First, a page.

use Calendars::Net;
use File::Find;
use Encode ;
use Getopt::Long ;
use HTML::Template ;
use IO::All ;
use DateTime::Format::W3CDTF ;
use Digest::MD5 qw( md5_hex ) ;
use DateTime::Format::Strptime ;
use Devel::Peek ;

And the before-and-after comparison (wc outputs line, word, and byte counts, in that order):

[msittig@wubi ~/msittig_html]# wc before.cgi && wc after.cgi 1127 4879 35103 build.cgi 983 3662 28270 msittig.cgi

Now, to go out and get some sunshine!

Friday, December 16, 2005

I was sick for a couple of days, but I'm back on my feet thanks to a rockin' girlfriend, Tylenol, oranges, and the electric blanket.

Tuesday, December 13, 2005

John just wrote a post about how he likes Douban. Yeah, I signed up and added a few books too. And at first I think it's cool, but then looking at the tag cloud for similar site Reader² (Dan Brown? Orson Scott Card? Neal Stephenson? no thanks...) I wonder if all this aggregation isn't just a way to kill individuality, promote homogeneity. I imagine it's a danger. Of course, these things are only tools.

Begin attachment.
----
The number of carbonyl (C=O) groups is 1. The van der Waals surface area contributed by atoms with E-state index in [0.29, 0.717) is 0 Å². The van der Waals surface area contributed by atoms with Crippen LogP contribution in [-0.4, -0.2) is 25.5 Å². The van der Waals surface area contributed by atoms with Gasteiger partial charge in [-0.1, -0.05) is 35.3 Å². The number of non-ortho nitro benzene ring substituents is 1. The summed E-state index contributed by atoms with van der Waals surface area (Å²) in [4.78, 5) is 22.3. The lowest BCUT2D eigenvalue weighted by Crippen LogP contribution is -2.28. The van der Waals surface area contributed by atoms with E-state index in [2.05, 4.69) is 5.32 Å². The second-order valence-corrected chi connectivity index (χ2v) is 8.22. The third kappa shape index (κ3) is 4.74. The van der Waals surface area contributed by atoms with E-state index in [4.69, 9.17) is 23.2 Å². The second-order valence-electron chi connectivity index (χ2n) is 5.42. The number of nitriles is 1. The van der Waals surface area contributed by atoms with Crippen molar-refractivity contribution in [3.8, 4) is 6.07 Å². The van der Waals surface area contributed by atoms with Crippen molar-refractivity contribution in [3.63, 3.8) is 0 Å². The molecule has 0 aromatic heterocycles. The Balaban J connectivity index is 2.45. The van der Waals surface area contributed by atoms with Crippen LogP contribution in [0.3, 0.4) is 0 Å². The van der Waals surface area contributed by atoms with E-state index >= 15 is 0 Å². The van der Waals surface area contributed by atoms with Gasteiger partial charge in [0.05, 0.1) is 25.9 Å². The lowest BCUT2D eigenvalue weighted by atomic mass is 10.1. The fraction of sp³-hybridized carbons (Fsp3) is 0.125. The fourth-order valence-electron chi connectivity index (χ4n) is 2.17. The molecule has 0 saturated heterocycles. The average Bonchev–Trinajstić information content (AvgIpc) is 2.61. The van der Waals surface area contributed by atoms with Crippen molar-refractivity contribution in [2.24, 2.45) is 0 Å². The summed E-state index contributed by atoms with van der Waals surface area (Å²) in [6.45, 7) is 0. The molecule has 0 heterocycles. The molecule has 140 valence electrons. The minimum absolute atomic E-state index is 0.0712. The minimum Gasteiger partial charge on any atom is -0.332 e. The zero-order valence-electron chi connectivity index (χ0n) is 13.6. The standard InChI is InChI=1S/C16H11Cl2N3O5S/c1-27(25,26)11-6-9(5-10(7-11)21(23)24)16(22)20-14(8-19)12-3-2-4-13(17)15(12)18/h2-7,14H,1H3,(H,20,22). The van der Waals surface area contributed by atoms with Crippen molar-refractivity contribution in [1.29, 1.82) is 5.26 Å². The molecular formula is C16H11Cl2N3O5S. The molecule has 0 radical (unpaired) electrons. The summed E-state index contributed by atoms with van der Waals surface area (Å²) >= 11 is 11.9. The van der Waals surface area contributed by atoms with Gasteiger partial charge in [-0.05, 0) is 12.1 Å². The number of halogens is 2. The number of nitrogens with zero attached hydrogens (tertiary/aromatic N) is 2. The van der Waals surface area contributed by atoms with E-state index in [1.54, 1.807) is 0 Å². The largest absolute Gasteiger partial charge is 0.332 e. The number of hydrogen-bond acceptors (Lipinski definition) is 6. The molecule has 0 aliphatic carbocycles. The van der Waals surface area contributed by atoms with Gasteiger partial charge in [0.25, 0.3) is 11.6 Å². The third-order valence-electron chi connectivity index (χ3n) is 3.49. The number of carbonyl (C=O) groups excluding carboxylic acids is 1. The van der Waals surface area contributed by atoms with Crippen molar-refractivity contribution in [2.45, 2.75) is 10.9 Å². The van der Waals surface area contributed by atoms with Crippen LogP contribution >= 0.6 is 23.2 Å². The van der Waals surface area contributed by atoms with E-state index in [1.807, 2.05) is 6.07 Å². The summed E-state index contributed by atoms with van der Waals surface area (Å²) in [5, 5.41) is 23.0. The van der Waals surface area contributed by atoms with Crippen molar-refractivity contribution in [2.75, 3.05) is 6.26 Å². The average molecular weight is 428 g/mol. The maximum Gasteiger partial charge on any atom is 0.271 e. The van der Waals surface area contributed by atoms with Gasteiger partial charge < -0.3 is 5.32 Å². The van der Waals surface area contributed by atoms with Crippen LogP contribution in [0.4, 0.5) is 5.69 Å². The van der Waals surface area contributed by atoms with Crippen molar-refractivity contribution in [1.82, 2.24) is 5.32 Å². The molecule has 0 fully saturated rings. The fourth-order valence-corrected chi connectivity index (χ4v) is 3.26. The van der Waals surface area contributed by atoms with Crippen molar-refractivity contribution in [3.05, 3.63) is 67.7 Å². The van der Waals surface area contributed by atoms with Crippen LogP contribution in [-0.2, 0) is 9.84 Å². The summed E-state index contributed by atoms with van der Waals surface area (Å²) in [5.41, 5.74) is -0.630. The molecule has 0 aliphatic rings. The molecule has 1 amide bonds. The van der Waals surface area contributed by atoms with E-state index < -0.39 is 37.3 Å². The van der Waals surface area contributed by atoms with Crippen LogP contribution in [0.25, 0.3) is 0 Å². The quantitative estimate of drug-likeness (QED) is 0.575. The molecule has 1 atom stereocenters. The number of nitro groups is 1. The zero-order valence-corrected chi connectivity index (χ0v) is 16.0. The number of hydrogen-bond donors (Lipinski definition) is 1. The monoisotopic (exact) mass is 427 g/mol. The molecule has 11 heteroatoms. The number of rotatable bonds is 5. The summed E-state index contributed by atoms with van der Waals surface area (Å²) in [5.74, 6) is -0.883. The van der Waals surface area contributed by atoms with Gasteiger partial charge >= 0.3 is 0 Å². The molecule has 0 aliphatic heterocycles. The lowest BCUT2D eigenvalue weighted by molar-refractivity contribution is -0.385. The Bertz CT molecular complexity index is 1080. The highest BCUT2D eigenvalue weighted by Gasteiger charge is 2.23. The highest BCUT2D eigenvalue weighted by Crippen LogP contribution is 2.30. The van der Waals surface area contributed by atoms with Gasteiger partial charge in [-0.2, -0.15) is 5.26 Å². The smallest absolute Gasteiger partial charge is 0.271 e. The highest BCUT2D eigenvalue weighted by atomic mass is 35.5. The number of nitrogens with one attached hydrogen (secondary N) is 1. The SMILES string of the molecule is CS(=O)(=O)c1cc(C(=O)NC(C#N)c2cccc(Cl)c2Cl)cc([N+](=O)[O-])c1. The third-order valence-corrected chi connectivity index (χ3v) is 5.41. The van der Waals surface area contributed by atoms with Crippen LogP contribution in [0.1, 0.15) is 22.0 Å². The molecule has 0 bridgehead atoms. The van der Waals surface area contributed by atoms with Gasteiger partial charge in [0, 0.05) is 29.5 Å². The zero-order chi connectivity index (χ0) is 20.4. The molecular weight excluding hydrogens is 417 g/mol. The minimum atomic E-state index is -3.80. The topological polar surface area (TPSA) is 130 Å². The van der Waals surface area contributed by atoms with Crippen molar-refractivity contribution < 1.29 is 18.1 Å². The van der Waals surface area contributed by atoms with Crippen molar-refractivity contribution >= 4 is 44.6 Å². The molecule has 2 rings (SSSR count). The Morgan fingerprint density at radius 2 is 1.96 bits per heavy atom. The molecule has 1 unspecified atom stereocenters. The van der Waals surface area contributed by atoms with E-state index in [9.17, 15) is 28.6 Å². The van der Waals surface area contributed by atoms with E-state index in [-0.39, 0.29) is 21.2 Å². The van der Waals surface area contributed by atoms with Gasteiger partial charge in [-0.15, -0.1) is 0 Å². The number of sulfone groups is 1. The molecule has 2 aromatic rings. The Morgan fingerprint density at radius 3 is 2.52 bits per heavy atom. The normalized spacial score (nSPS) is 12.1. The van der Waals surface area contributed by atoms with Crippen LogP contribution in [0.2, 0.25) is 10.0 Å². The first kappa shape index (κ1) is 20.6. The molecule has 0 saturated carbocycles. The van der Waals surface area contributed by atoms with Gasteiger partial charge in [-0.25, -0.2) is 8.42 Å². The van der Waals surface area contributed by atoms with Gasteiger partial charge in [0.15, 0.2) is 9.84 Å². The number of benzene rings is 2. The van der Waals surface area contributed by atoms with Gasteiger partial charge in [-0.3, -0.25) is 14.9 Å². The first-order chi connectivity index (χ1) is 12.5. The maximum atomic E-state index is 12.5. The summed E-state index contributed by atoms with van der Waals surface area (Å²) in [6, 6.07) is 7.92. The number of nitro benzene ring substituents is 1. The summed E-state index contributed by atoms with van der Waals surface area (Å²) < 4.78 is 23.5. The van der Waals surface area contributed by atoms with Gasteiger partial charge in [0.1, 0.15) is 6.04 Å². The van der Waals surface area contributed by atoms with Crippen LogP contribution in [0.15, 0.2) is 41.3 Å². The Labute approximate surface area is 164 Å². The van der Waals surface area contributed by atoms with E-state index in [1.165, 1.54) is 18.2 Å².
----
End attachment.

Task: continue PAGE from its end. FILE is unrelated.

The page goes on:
What's this?

It's my hand holding the end of an item made of cloth, mysteriously standing out horizontally from my grasp.

It's a sock that I washed last night and brought in this morning. When I pulled in the hanger I discovered that the socks were mysteriously stiff, unbending even under the force of of their own weight. After a minute or two resting on the bed, they became soft, and wet. Can you guess why?

Monday, December 12, 2005